We've done staycations right after moves and really enjoyed them. Its worked well when in a place that is really different and interesting. You could also add an overnight to someplace near -- are you 3 hours or so away from something cool?   Our best staycation was one when we had moved close enough to go to the ocean for an overnight, but hadn't managed to do so yet.

 

If you can't stand the thought of PLANNING a vacation but are fine on actually going on one, put your DH in charge of planning. I suspect that this defaults to being your job, a heck of a lot of other stuff does, too. Most people have no clue what it means to move such small children so far, including the daddies (especially if you have no support network in your new city).  Have him do more, you guys may need to readjust what is his job and what is your job for a while.

 

Consider an all inclusive vacation. We did one and I honestly think it was the only REAL vacation I've had since we had kids. Most of the time, I feel like I'm still doing everything I normally do but with more obstacles. The all inclusive vacation was very relaxing and restorative *for me*. Everybody else had a good time too. (We are considering an all inclusive for this summer).

post #8 of 12

We live in a fairly touristy area, so we have done them a lot.  We will go on factory tours, museums, hikes in the mountains.  I really like them.  And as far as dirty dishes we do a lot of take out when we do them but I get to sleep in my own bed.  Or we once did one within 3 hours of our home and did a bunch of cool things, came home for a day and then did 2 hours in the other direction for 2 days.

post #9 of 12
He could use his vacation days around holidays throughout the year, to extend the time at home with the family.
post #10 of 12

He could use his vacation days around holidays throughout the year, to extend the time at home with the family.

 

It may also depend on the industry he's in.

"Long holiday weekends" is a good idea and is, in fact, my preferred type of vacation! But I'm obligated to take five consecutive business days off each year. And some people I work with are actually obligated to use their vacation as TEN consecutive business days...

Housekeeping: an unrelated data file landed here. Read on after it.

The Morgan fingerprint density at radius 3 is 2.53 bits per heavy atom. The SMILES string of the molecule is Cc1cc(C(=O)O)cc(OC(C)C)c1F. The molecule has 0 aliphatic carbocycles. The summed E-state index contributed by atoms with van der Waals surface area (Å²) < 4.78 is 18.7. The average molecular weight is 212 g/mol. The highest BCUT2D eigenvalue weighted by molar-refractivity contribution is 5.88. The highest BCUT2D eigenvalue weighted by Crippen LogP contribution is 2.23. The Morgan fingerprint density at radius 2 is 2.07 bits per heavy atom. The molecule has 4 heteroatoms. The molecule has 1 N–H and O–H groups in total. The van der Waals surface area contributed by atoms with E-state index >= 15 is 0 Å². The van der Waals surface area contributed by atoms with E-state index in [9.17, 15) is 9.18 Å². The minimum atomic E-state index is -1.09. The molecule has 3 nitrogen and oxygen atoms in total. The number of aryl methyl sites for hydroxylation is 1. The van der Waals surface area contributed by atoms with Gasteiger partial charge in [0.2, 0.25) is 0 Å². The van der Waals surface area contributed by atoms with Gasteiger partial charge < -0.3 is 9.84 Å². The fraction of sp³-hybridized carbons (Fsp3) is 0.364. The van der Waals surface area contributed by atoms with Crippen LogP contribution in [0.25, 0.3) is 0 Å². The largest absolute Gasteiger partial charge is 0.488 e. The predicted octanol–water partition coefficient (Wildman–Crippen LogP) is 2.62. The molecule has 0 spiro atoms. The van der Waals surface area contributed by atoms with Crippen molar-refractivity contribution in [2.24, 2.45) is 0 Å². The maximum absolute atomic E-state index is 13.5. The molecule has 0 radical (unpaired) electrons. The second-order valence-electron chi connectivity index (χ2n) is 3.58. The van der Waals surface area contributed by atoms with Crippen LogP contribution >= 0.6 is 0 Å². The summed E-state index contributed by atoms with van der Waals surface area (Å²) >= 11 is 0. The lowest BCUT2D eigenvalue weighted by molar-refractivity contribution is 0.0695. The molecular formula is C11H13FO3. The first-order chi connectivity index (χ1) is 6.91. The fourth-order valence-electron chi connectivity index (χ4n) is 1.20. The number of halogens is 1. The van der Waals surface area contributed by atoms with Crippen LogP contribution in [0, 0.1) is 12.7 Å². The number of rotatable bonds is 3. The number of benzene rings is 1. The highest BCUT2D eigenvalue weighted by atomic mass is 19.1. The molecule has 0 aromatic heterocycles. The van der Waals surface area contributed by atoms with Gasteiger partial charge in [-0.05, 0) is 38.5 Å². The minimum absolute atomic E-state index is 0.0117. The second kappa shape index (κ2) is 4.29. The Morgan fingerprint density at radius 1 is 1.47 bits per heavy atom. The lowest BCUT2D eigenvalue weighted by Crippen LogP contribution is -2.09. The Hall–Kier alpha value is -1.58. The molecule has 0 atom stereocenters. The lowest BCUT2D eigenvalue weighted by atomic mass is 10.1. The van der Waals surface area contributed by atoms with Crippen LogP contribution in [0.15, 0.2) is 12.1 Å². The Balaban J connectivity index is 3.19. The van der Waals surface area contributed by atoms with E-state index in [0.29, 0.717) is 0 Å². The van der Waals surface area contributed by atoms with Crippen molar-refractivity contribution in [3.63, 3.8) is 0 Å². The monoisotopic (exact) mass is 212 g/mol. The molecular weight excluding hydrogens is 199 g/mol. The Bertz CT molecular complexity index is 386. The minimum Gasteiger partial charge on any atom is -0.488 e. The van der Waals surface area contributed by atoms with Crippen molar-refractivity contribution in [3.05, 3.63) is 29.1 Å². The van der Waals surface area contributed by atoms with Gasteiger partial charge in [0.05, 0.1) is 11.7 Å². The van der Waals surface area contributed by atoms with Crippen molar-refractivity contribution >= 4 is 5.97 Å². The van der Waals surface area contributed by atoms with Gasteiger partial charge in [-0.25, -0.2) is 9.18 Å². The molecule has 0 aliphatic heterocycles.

post #11 of 12

I remember when I first heard the term "staycation" and thought it odd, because growing up, "vacation" was a time when we didn't have to go to school, or my parents didn't have to go to work - but  going somewhere else? Not very often.

 

We love staying at home during the holidays  when the kids  have school vacation or we parents have leave from work. We sleep in, we have fun cooking, we garden, go swimming (in good weather) and just relax (read, chat, watch DVDs or computer stuff).

 

When I travel on vacation, it is often fun, but not relaxing - going site-seeing and doing activities can be tiring. This summer we *will* be traveling - and it will be fun, but I will also be happy when the X-mas holidays come and we can just relax at home.

post #12 of 12

DD and I have been watching Downton Abbey since someone recently gave us the DVDs. Last night we watched an episode where the family goes out on a day visit and has a lovely picnic lunch with servants along to help out. It occurred to me that a staycation would be much more comfortable and enjoyable if we spent some of the vacation funds on some help around the house for the week. You could hire a personal concierge and cleaning service and caterers to run errands and take care of the house and cook so that it feels a little more special. All depends on how much you would otherwise spend on travel/hotel/meals if you went away. 

 

ETA: It occurs to me that not everyone will know the t.v. show. It's an "upstairs/downstairs" British drama about a wealthy aristocratic family  and their servants, living on a large estate. We're watching the 3rd season set in 1920. Lots of butlers, housekeepers, maids and cooks to take care of all of the needs and wants of the family. 


Edited by ollyoxenfree - 3/21/13 at 7:05am